J&J vaccine suspended at Georgia site after 8 people have adverse reactions

CUMMING, Ga. — The Georgia Department of Public Health has paused distributing the Johnson & Johnson vaccine at one state vaccination site after several people had adverse reactions after getting the shot on the same day this week.

Georgia is now the fourth state this week to pause the J&J vaccine due to similar problems.

Channel 2′s Steve Gehlbach was at the Cumming Fairgrounds, where health officials have suspended distributing the vaccine after eight people experienced adverse reactions after getting the shots on Wednesday. One person was taken to the hospital but was released. Others were monitored at the site and sent home.

“It was a fainting issue,” Dave Palmer, North Georgia Health District spokesperson, told Gehlbach. “We don’t think it’s anything with the vaccine. It’s probably more environmental factors.”

Palmer said the afternoon may have just been too hot. Shots are given in a big building that is built like a barn.

“That facility is hard to cool, and we do have fans there, but it was a warmer day,” Palmer said. “I think the heat may have had some bearing on it. We’re not sure.”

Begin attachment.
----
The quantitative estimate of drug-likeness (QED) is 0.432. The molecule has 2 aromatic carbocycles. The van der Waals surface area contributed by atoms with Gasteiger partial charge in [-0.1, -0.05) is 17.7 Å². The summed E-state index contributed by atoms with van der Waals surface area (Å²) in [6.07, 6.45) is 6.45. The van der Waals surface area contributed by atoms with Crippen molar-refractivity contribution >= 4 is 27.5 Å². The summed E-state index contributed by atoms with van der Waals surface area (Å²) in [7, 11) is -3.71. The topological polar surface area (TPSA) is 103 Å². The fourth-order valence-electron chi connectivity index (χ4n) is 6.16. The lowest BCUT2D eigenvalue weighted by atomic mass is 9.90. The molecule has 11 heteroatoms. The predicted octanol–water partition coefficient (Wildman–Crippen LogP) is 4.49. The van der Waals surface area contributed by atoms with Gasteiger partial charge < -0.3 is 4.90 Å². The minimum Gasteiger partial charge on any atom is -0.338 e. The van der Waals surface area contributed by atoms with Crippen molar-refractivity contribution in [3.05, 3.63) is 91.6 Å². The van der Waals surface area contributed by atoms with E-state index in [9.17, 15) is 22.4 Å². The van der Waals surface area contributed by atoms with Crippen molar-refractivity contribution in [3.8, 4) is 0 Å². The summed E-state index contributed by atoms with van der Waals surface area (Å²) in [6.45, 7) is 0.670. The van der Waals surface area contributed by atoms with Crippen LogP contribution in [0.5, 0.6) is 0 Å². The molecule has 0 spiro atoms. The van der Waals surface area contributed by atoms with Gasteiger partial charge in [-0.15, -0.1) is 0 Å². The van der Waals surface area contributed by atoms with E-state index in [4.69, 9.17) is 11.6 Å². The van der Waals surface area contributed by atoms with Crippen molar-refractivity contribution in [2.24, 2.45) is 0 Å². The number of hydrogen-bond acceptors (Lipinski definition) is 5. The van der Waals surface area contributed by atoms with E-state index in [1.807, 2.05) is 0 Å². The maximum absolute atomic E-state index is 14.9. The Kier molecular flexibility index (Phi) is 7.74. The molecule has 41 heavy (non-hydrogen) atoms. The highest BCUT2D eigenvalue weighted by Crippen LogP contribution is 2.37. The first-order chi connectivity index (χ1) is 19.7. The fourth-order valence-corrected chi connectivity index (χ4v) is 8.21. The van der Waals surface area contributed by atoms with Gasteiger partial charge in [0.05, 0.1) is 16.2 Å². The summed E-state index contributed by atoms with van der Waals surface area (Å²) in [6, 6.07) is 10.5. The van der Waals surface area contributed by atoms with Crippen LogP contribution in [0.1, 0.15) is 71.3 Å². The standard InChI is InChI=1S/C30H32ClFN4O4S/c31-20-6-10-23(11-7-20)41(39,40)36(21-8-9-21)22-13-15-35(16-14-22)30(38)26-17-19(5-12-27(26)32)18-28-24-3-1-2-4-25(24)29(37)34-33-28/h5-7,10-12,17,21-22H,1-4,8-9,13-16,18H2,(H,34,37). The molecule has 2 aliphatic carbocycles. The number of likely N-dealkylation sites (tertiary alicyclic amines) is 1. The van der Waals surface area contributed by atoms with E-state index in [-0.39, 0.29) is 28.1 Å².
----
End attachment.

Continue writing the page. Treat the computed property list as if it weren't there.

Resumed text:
There were 435 vaccines administered at the site on Wednesday. Less than 2% of those people had reactions, but it was still enough for officials to investigate. Tens of thousands of J&J vaccines have been given statewide with no adverse reactions.

[SPECIAL SECTION: COVID-19 Vaccine in Georgia]

“The reactions were consistent with common reactions in adults being vaccinated with any vaccine, but due to the number of individuals affected, the site stopped the J&J vaccinations to evaluate,” officials said.

Anyone scheduled to get the Johnson & Johnson vaccine that day was given the option to reschedule or get the Moderna first dose the same day.

On Friday, the site administered Pfizer vaccines.

Everyone who had a reaction has recovered.

[LINK: Where to find the COVID-19 vaccine in Georgia]

“There is no reason to believe there is anything wrong with the vaccine itself, and other individuals who have received the J&J vaccine should not be concerned,” said Kathleen E. Toomey, M.D., M.P.H., DPH commissioner. “We are looking into what happened and what may have caused the reactions, including the conditions at the fairgrounds such as heat and the ability to keep the site cool.”

The Centers for Disease Control and Prevention (CDC) is evaluating the incidents in Georgia and three other states, Iowa, Colorado, and North Carolina. The CDC has analyzed the vaccine lots and has not found any reason for concern.

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